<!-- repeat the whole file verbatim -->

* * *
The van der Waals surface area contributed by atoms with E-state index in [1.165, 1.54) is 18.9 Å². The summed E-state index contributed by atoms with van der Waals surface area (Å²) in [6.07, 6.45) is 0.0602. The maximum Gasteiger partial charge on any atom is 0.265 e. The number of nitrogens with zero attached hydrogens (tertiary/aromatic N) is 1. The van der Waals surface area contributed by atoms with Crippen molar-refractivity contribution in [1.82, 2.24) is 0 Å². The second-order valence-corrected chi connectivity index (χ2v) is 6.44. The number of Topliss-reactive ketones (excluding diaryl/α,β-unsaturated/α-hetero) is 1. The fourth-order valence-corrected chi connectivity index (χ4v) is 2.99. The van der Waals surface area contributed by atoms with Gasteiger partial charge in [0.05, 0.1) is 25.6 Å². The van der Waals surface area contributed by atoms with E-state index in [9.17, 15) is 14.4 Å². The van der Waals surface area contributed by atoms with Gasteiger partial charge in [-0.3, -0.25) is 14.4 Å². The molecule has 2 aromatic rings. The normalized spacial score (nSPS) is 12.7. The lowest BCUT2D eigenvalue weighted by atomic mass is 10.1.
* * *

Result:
The van der Waals surface area contributed by atoms with E-state index in [1.165, 1.54) is 18.9 Å². The summed E-state index contributed by atoms with van der Waals surface area (Å²) in [6.07, 6.45) is 0.0602. The maximum Gasteiger partial charge on any atom is 0.265 e. The number of nitrogens with zero attached hydrogens (tertiary/aromatic N) is 1. The van der Waals surface area contributed by atoms with Crippen molar-refractivity contribution in [1.82, 2.24) is 0 Å². The second-order valence-corrected chi connectivity index (χ2v) is 6.44. The number of Topliss-reactive ketones (excluding diaryl/α,β-unsaturated/α-hetero) is 1. The fourth-order valence-corrected chi connectivity index (χ4v) is 2.99. The van der Waals surface area contributed by atoms with Gasteiger partial charge in [0.05, 0.1) is 25.6 Å². The van der Waals surface area contributed by atoms with E-state index in [9.17, 15) is 14.4 Å². The van der Waals surface area contributed by atoms with Gasteiger partial charge in [-0.3, -0.25) is 14.4 Å². The molecule has 2 aromatic rings. The normalized spacial score (nSPS) is 12.7. The lowest BCUT2D eigenvalue weighted by atomic mass is 10.1.